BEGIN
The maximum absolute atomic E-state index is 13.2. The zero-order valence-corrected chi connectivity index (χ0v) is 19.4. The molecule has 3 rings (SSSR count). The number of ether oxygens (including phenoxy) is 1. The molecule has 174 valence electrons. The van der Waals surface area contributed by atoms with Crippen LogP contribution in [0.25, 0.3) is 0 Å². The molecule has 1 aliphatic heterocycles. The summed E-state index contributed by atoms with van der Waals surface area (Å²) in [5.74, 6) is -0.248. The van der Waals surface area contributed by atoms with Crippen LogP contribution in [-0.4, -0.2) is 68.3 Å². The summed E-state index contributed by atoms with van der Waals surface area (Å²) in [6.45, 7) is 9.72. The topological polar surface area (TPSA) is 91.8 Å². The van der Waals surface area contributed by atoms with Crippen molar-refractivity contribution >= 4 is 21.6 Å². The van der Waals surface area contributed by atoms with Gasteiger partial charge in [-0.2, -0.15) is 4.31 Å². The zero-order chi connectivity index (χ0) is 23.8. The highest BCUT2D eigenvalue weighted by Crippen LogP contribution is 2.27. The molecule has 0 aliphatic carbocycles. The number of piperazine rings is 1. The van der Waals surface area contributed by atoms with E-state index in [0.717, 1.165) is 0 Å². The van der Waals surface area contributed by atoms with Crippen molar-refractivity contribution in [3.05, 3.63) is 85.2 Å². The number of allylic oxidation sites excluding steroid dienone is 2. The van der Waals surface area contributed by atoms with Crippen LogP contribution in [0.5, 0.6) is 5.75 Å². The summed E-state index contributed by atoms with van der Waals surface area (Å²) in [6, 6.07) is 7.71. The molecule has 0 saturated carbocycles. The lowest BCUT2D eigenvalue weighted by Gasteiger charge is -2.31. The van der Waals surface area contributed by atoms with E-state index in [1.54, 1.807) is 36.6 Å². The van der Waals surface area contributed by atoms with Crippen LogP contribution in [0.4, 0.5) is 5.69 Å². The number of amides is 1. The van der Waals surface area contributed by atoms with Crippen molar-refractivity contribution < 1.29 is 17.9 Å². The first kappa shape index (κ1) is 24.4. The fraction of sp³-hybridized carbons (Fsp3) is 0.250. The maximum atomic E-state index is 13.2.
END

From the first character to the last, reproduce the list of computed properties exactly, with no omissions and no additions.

The maximum absolute atomic E-state index is 13.2. The zero-order valence-corrected chi connectivity index (χ0v) is 19.4. The molecule has 3 rings (SSSR count). The number of ether oxygens (including phenoxy) is 1. The molecule has 174 valence electrons. The van der Waals surface area contributed by atoms with Crippen LogP contribution in [0.25, 0.3) is 0 Å². The molecule has 1 aliphatic heterocycles. The summed E-state index contributed by atoms with van der Waals surface area (Å²) in [5.74, 6) is -0.248. The van der Waals surface area contributed by atoms with Crippen LogP contribution in [-0.4, -0.2) is 68.3 Å². The summed E-state index contributed by atoms with van der Waals surface area (Å²) in [6.45, 7) is 9.72. The topological polar surface area (TPSA) is 91.8 Å². The van der Waals surface area contributed by atoms with Crippen molar-refractivity contribution >= 4 is 21.6 Å². The van der Waals surface area contributed by atoms with Gasteiger partial charge in [-0.2, -0.15) is 4.31 Å². The zero-order chi connectivity index (χ0) is 23.8. The highest BCUT2D eigenvalue weighted by Crippen LogP contribution is 2.27. The molecule has 0 aliphatic carbocycles. The number of piperazine rings is 1. The van der Waals surface area contributed by atoms with E-state index in [0.717, 1.165) is 0 Å². The van der Waals surface area contributed by atoms with Crippen molar-refractivity contribution in [3.05, 3.63) is 85.2 Å². The number of allylic oxidation sites excluding steroid dienone is 2. The van der Waals surface area contributed by atoms with Crippen LogP contribution in [0.5, 0.6) is 5.75 Å². The summed E-state index contributed by atoms with van der Waals surface area (Å²) in [6, 6.07) is 7.71. The molecule has 0 saturated carbocycles. The lowest BCUT2D eigenvalue weighted by Gasteiger charge is -2.31. The van der Waals surface area contributed by atoms with E-state index in [1.54, 1.807) is 36.6 Å². The van der Waals surface area contributed by atoms with Crippen LogP contribution in [0.4, 0.5) is 5.69 Å². The number of amides is 1. The van der Waals surface area contributed by atoms with Crippen molar-refractivity contribution < 1.29 is 17.9 Å². The first kappa shape index (κ1) is 24.4. The fraction of sp³-hybridized carbons (Fsp3) is 0.250. The maximum atomic E-state index is 13.2.